Call It ‘Gree-talian’
By Pete & Paul / email@example.com
Though their bloodline traces to Lebanon, Cynthia and Charles
Zaro were raised in a multi-generational household with Greek
and Italian grandmothers. When their mother, Sue Zaro, fulfilled
a lifelong dream by opening a family style restaurant, Cynthia
and Charlie joined the team, and 15 years later, their own
children can be found in the kitchen and working the counter
at Zaro’s Café on Jericho Turnpike.
We joked about making up a new classification for the restaurant
– Gree-talian – but that wouldn’t do the
cooking justice. There’s no meld of the two Mediterranean
countries; rather, both are represented by a kitchen that
handles pasta and parmigiana as skillfully as it does phyllo
Located in a strip mall, the restaurant’s dozen or so
tables seat 50, give or take, and at peak hours you may find
them filled. Don’t let the plastic clothed tables and
paper napkins fool you. The food – particularly items
from the specials board – is as good as any fine Greek
or Italian restaurant. But part of being a family restaurant
is keeping prices low, said Cynthia. Her mother Sue’s
dream was to make a place where families would be comfortable.
It’s about good food at affordable prices, and feeling
like you’re at home, she says.
Our meal started on the Greek side of the extensive menu with
a sampling of dips with house made pita chips. Hummus is velvety
smooth and not too garlicky; Baba Ghanouj is a traditional
blend of eggplant with tahini, lemon, olive oil and garlic;
and Taramosalata, a briny, sweetish bend of whipped olive
oil, lemon, salt and carp caviar.
Other Greek specialties on the must-try list are the Spanakopita
($4.75), with a dense filling of spinach and feta cheese in
flaky phyllo dough, and the Dolma Dakia ($7.25), grape leaves
stuffed with rice and herbs. Zaro’s version has a slight
tang and the rice filling is firm — not the soggy version
that’s too common elsewhere. Like everything at Zaro’s,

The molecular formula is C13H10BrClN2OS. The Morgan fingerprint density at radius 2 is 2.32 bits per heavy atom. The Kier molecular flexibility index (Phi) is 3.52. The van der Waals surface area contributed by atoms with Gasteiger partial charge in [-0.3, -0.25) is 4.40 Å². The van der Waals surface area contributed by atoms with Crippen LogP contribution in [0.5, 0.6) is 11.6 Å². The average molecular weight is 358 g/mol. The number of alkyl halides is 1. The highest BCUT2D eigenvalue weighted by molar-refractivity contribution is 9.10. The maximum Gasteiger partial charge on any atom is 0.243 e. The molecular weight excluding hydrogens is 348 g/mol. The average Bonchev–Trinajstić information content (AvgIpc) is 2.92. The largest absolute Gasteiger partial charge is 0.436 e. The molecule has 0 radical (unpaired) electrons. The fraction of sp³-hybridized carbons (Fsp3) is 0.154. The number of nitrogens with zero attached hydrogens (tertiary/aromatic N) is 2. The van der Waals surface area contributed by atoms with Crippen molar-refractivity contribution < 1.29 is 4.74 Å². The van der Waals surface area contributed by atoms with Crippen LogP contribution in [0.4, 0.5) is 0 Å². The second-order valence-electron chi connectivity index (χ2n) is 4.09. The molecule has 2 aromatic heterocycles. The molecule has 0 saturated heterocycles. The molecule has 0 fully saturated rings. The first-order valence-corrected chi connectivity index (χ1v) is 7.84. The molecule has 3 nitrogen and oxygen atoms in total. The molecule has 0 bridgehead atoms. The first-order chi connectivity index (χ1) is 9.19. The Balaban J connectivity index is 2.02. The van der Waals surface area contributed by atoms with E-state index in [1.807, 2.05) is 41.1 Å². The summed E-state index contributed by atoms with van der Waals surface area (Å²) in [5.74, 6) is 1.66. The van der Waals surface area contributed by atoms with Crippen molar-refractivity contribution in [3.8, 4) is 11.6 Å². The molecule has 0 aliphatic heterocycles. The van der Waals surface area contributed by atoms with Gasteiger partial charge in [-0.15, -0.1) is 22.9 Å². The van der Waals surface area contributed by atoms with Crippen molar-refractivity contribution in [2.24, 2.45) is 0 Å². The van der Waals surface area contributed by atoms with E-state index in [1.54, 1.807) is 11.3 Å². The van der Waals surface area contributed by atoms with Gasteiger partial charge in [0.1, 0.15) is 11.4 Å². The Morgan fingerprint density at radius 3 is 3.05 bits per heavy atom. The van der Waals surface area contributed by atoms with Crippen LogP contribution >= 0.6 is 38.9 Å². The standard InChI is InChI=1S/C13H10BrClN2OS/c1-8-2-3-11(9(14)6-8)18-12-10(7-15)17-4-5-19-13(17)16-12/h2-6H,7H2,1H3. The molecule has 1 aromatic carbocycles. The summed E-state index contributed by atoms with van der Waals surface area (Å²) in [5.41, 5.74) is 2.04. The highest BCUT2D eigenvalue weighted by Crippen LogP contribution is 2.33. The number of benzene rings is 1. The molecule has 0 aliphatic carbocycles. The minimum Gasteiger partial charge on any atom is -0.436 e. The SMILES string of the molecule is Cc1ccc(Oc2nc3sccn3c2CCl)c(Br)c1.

the specialties are fresh made on premises.
There are Italian appetizers as well, including Baked Clams
Oreganate ($6.95) – a generous half dozen, and a tender
version of Fried Calamari ($8.50) with dipping sauce and lemon
we’ll go back to try.
Zaro’s has an extensive salad selection, but first timers
will want to start with the fresh Greek Salad ($5.75 small,
$8 large), with fresh chopped romaine, red onion, olives,
grape leaves and feta.
Entrees at Zaro’s include the usual Greek specialty
platters: sliced Gyro ($11.95), Chicken, Pork, Lamb or Veal
Souvlaki ($11.95 to $13.95), Falafel ($11.95) and Shrimp Kebob
($13.95) are worth ordering if only for the housemade yogurt
sauce, a cool blend of yogurt and spices with a hint of lemon
made from an ancient family recipe.
Our favorite by far was the chicken souvlaki, marinated in
another old family recipe.
From the Italian side, we tried an old standby, lemony Francaise
($12.95). Again, the tender chicken was complemented –
not overpowered – thanks to a light touch on the seasonings.
Other options include Chicken Florentine ($12.95) with spinach
and mozzarella; Chicken Alla Zaro’s ($12.95) with vegetables;
and Chicken Scallopine Marsala ($12.95); and numerous Italian
specialties: Veal Piccata, Shrimp Francaise, Eggplant Rollatine
ranging from $11.95 to $15.95. That top price was for the
Seafood Fra Diavolo, which we enjoyed on our recent visit.
Shrimp, clams, mussels and a particularly tender calamari
are cooked in a light and spicy plum tomato sauce over linguini.
There are also pasta dishes galore, heroes and pizza…
virtually something for everyone. And don’t skip dessert.
Zaro’s offers preium Gelatos ($4), Tiramisu ($4), cakes
and puddings. But you must try the Greek Baklava ($2.75),
flaky phyllo stuffed with seasoned chopped walnuts or, in
the Lebanese tradition that Cynthia favors, pistachio nuts.
Flavored with rosewater and sweetened with just a drizzle
of honey, it’s a not-too-sweet and a delightful way
to end your meal.
Good food, great prices and a comfortable atmosphere will
have you coming back to Zaro’s Café. Tell them
the Foodies sent you.
135-6 W. Jericho Turnpike
Atmosphere: Value–priced and casual
for family dining
Cuisine: Greek and Italian specialties
Price range: Inexpensive
Hours: Tues-Sat, 11 a.m-10 p.m. Sun, 3:30